Why South African mayor offers virgin scholarships
- 10 February 2016
- From the section Africa
A scheme which offers female students scholarships to girls in rural South Africa if they can prove they are virgins has been condemned by human rights groups. The BBC's Nomsa Maseko visited the town to find out more.
Thubelihle Dlodlo is nervous about leaving home in Emcitsheni village in rural KwaZulu-Natal. The 18-year-old has won a prized scholarship, but there is a catch: she only qualifies for the funding if she keeps her virginity.
"Remaining a virgin is my only chance to get an education because my parents can't afford to take me to school," she says.
To continue receiving her funding, Ms Dlodlo has to undergo regular virginity tests but she says she does not mind.
"Virginity testing is part of my culture, it is not an invasion of my privacy and I feel proud after I'm confirmed to be pure."
The age of consent in South Africa is 16 years, though there is an exception which makes it legal for those older than 12 and younger than 16 to have sex with each other.
Even with a strict interpretation of the law, Ms Dlodlo is already more than two years over the age of consent, but is only just starting her university career.
But activists argue these tests are intrusive and that it is not fair to link opportunity to education and sex in this way:
"What is really worrying is that they are only focusing on the girl child and this is discriminatory and will not address problems with teenage pregnancy and HIV infection rates," says Palesa Mpapa from campaign group People Opposing Women Abuse.
"It's not only the girl that is to blame," she says.
uThukela municipality mayor Dudu Mazibuko, who introduced this special category dedicated to virgin girls, disagrees.
"The scholarship is not a reward but a lifelong investment in the life of a girl, we are also not condemning those who've made different choices because we accommodate them in other scholarships," she said.
The council offers more than 100 scholarships, 16 of which have been given to virgin female students.
Culture and tradition
In this part of the country, virginity testing is common practice. In Zulu culture, virginity testing is done by elderly women.
It qualifies Zulu maidens to participate in the annual reed dance which takes place every September at Zulu King Goodwill Zwelithini's royal palace.
This practice is not against the law in South Africa but it has to be done with consent.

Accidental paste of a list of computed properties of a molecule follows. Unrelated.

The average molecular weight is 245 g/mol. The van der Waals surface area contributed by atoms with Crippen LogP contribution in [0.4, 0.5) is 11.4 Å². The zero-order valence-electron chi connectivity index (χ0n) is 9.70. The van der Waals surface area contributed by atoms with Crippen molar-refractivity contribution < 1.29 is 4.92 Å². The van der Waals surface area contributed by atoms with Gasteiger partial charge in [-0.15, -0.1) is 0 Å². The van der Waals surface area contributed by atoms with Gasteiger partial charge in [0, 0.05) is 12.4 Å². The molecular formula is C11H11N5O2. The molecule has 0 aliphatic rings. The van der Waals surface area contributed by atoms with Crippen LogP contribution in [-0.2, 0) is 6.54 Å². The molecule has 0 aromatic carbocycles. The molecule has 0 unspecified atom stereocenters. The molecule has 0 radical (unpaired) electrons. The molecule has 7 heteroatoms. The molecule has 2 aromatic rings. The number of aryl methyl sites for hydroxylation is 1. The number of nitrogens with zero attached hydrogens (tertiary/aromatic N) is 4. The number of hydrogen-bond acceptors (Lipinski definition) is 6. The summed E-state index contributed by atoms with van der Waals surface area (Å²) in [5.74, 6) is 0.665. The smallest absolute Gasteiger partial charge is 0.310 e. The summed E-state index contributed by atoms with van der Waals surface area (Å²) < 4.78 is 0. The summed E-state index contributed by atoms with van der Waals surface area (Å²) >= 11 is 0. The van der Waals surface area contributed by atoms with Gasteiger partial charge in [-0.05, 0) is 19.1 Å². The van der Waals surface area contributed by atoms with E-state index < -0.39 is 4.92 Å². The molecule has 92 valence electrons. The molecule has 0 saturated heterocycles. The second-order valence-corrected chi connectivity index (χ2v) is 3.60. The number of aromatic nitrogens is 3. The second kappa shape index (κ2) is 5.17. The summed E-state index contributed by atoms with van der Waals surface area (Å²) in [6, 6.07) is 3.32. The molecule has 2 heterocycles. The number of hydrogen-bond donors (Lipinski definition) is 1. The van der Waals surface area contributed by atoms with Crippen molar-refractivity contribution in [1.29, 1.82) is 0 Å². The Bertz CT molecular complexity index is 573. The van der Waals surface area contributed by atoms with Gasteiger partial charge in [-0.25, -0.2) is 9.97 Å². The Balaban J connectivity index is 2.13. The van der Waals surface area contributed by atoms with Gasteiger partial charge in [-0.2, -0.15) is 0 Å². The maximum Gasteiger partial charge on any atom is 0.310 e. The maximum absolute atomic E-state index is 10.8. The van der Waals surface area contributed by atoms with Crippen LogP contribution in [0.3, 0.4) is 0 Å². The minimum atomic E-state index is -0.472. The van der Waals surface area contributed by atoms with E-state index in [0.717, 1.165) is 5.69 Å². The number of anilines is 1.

Community leader Dudu Zwane has made it her mission to encourage young girls to abstain from sex. Affectionately known as "Mum Dudu", the 58-year-old gives talks at schools.
"It's very important for these girls to focus on their studies and stay away from boys," she says.
The retired nurse also conducts virginity tests on young women. She agrees that her methods are not scientific but says she looks out for certain signs to prove that the girl has not had sex.
"The social standing of young women who remain virgins increases and many girls take pride in their results after being tested," she said.
Social Development Minister Bathabile Dlamini recently questioned the merits of virginity testing.
The practice "complements other harmful practices such as female genital mutilation", she said in a statement which upset traditionalists.
In rural parts of KwaZula-Natal, virginity is celebrated and remaining "pure" is a source of pride for families.
Ms Dlodlo says her friends are also virgins and envy her for being awarded the scholarship.
She says she does not have a boyfriend, as she doesn't want to find herself in a position where she is pressured to have sex.
"I want to be a role model", she says.
Teenage pregnancy in South Africa
- 2013: 100,000 South African teenagers became pregnant
- 2012: 81,000 teenage pregnancies
- 2011: 68,000 teenage pregnancies
- 180 out of 1,000 pupils become pregnant or make someone pregnant
- Teenage mothers account for 36% of maternal deaths every year
Source: Human Sciences Research Council, World Bank; Stats SA 2013
Virginity testing is seen by some as the answer to stop the increasing numbers of teenage pregnancy and HIV and Aids.
Teenage pregnancy is on the rise in South Africa.
In 2013, a survey released by Stats SA as part of its General Household found that teen pregnancies had risen to nearly 100,000, up from 68,000 just two years earlier.
The South African Council for Educators and the education department labelled the figures an unprecedented crisis.
This is despite the fact that the country's schools offer sex education and that free maternal care is also available nationwide.
South Africa already has the highest number of people living with HIV in the world, but what is even more alarming is that the highest new HIV infections are amongst young women aged 15-24.
Following the outcry, the South African Human Rights Commission has said it will investigate whether the scholarships are against the constitution.